Genital herpes is a common STD, but most people do not know they have it. The CDC estimates that more than one out of every six people aged 14 to 49 years have genital herpes. You can contract genital herpes from a partner, even if your partner has no herpes symptoms. While there is no cure for herpes, medication is available to reduce symptoms and make it less likely that you will spread herpes to a sex partner.

Hepatitis

There are various forms of Hepatitis, some of which can be contracted during sexual activity, among other activities.

Left untreated, hepatitis can cause liver problems.

Human Papillomavirus (HPV)

Human Papillomavirus (HPV) is the most common sexually transmitted infection in the United States, according to the CDC. It is estimated there were 43 million HPV infections in 2018, most commonly present in people their late teens and early 20s.

HPV can lead to genital warts or certain cancers. 

Pelvic Inflammatory Disease (PID)

If left untreated, some sexually transmitted diseases (STDs) can cause pelvic inflammatory disease (PID). PID is a serious condition in women that could lead to infertility, long-term pelvic and abdominal pain, and ectopic pregnancy. If treated early, the complications of PID can be prevented.

Syphilis

Syphilis can have very serious complications when left untreated, but it can be cured with the right treatment. Since syphilis can be spread to a baby during child birth, cause a stillborn birth, low birth weight, or early delivery, the CDC recommends all pregnant women get tested for syphilis. The CDC also recommends regularly syphilis testing if you are sexually active and are a man who has sex with men, are living with HIV, or have a partner who have tested positive for syphilis.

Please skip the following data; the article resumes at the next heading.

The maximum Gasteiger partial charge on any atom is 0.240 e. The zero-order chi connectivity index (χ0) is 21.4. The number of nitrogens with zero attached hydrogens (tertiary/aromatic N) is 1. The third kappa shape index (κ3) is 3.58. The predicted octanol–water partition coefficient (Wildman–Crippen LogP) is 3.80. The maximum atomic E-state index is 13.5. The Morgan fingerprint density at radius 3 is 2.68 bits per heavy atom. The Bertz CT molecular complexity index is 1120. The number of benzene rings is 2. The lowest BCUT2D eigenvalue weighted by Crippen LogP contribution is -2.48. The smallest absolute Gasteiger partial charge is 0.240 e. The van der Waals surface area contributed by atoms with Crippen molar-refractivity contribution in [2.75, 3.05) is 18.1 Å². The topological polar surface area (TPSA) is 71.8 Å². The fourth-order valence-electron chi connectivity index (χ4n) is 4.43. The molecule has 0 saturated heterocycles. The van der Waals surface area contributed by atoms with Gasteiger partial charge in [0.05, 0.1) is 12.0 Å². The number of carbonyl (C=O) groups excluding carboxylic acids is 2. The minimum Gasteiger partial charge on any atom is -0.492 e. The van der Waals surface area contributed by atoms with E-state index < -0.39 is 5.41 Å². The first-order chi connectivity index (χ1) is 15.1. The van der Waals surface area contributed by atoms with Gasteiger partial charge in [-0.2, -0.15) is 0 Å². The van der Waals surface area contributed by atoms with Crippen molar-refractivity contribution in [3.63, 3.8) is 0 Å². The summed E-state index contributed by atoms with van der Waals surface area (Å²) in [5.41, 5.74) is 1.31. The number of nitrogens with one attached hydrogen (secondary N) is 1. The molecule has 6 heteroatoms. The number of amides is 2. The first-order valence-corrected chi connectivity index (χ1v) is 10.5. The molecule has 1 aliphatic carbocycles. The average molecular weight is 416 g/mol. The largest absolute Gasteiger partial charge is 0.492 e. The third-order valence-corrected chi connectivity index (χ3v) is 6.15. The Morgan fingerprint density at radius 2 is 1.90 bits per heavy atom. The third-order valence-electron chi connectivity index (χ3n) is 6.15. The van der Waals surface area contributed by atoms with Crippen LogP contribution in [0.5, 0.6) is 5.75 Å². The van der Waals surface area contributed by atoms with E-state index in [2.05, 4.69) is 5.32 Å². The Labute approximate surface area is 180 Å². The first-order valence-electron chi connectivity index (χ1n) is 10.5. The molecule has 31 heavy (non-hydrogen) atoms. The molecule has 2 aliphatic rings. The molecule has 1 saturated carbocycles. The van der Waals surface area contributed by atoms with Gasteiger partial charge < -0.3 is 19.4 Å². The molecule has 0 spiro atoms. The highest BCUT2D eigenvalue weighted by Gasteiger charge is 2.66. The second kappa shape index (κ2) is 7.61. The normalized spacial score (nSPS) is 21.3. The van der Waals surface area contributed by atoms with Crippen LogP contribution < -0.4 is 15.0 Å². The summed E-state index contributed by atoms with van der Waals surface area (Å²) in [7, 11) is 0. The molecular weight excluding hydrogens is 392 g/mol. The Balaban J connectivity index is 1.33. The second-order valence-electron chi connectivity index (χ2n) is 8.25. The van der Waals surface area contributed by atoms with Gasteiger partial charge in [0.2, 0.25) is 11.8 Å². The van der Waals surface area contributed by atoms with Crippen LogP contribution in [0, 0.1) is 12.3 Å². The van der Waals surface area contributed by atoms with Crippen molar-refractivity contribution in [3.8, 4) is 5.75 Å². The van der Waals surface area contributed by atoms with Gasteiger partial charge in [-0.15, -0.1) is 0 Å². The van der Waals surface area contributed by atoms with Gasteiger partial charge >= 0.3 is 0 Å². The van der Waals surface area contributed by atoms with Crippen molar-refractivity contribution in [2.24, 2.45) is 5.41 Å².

Trichomoniasis

The CDC estimates that there were more than two million trichomoniasis infections in 2018 but only about 30% develop any symptoms. If left untreated, it can increase a person’s chances of getting or spreading other sexually transmitted diseases.

Pregnant women with trichomoniasis are more likely to have their babies too early and have a low birth weight. 

In addition to screening for STDs, our healthcare providers can discuss how to further prevent sexually transmitted diseases.

HIV / Aids

HIV (human immunodeficiency virus) is a virus that attacks cells that help the body fight infection. This makes a person have an increased vulnerability to other infections and diseases. HIV is spread by contact with certain bodily fluids of another person with HIV, most commonly during unprotected sex (sex without a condom or HIV medicine to prevent or treat HIV), or through sharing injection drug equipment.

If left untreated, HIV can lead to the disease AIDS (acquired immunodeficiency syndrome).

AIDS is the late stage of HIV infection that occurs when the body’s immune system is badly damaged because of the virus. 

According to HIV.gov, people who begin HIV treatment early experience more benefits—that’s why HIV testing is so important.

Do not wait. Take control of your health today.